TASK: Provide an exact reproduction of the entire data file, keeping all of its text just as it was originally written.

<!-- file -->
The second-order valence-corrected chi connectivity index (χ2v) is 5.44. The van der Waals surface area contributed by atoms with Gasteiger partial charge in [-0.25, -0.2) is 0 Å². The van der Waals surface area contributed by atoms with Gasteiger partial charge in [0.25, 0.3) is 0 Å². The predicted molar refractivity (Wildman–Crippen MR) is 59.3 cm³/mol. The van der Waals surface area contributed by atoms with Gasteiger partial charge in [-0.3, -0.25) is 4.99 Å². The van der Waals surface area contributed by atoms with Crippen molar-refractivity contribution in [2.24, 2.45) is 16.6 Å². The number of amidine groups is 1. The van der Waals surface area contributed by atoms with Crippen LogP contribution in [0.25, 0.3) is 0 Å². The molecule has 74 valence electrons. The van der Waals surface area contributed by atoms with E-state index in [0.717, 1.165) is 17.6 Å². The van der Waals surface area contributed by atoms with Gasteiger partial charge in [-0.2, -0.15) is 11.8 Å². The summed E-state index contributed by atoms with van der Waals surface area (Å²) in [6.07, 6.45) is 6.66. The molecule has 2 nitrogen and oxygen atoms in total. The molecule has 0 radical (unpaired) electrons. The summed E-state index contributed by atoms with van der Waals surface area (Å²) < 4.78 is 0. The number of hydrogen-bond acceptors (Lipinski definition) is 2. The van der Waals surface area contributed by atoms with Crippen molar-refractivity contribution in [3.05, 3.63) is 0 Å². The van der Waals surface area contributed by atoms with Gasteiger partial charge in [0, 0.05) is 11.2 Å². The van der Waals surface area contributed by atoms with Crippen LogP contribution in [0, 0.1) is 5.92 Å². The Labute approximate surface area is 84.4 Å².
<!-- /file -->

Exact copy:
The second-order valence-corrected chi connectivity index (χ2v) is 5.44. The van der Waals surface area contributed by atoms with Gasteiger partial charge in [-0.25, -0.2) is 0 Å². The van der Waals surface area contributed by atoms with Gasteiger partial charge in [0.25, 0.3) is 0 Å². The predicted molar refractivity (Wildman–Crippen MR) is 59.3 cm³/mol. The van der Waals surface area contributed by atoms with Gasteiger partial charge in [-0.3, -0.25) is 4.99 Å². The van der Waals surface area contributed by atoms with Crippen molar-refractivity contribution in [2.24, 2.45) is 16.6 Å². The number of amidine groups is 1. The van der Waals surface area contributed by atoms with Crippen LogP contribution in [0.25, 0.3) is 0 Å². The molecule has 74 valence electrons. The van der Waals surface area contributed by atoms with E-state index in [0.717, 1.165) is 17.6 Å². The van der Waals surface area contributed by atoms with Gasteiger partial charge in [-0.2, -0.15) is 11.8 Å². The summed E-state index contributed by atoms with van der Waals surface area (Å²) in [6.07, 6.45) is 6.66. The molecule has 2 nitrogen and oxygen atoms in total. The molecule has 0 radical (unpaired) electrons. The summed E-state index contributed by atoms with van der Waals surface area (Å²) < 4.78 is 0. The number of hydrogen-bond acceptors (Lipinski definition) is 2. The van der Waals surface area contributed by atoms with Crippen molar-refractivity contribution in [3.05, 3.63) is 0 Å². The van der Waals surface area contributed by atoms with Gasteiger partial charge in [0, 0.05) is 11.2 Å². The van der Waals surface area contributed by atoms with Crippen LogP contribution in [0, 0.1) is 5.92 Å². The Labute approximate surface area is 84.4 Å².